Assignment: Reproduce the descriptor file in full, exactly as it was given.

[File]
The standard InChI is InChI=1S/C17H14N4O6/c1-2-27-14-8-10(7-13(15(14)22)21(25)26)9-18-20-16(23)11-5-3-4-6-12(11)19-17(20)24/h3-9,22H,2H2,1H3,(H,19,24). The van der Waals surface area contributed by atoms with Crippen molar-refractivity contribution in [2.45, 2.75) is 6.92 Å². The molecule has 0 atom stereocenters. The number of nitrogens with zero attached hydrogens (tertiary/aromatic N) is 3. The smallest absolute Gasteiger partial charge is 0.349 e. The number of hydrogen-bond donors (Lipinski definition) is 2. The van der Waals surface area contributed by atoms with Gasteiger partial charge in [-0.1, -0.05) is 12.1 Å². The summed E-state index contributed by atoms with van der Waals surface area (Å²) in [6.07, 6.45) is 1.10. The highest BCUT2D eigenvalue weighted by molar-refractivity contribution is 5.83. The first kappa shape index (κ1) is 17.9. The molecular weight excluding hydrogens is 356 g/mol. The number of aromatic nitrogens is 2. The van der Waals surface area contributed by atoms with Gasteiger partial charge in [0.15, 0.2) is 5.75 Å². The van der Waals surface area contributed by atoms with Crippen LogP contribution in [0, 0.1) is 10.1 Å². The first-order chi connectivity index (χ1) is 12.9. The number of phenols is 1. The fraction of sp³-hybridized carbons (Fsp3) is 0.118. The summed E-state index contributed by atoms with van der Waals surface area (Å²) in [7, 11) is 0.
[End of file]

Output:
The standard InChI is InChI=1S/C17H14N4O6/c1-2-27-14-8-10(7-13(15(14)22)21(25)26)9-18-20-16(23)11-5-3-4-6-12(11)19-17(20)24/h3-9,22H,2H2,1H3,(H,19,24). The van der Waals surface area contributed by atoms with Crippen molar-refractivity contribution in [2.45, 2.75) is 6.92 Å². The molecule has 0 atom stereocenters. The number of nitrogens with zero attached hydrogens (tertiary/aromatic N) is 3. The smallest absolute Gasteiger partial charge is 0.349 e. The number of hydrogen-bond donors (Lipinski definition) is 2. The van der Waals surface area contributed by atoms with Gasteiger partial charge in [-0.1, -0.05) is 12.1 Å². The summed E-state index contributed by atoms with van der Waals surface area (Å²) in [6.07, 6.45) is 1.10. The highest BCUT2D eigenvalue weighted by molar-refractivity contribution is 5.83. The first kappa shape index (κ1) is 17.9. The molecular weight excluding hydrogens is 356 g/mol. The number of aromatic nitrogens is 2. The van der Waals surface area contributed by atoms with Gasteiger partial charge in [0.15, 0.2) is 5.75 Å². The van der Waals surface area contributed by atoms with Crippen LogP contribution in [0, 0.1) is 10.1 Å². The first-order chi connectivity index (χ1) is 12.9. The number of phenols is 1. The fraction of sp³-hybridized carbons (Fsp3) is 0.118. The summed E-state index contributed by atoms with van der Waals surface area (Å²) in [7, 11) is 0.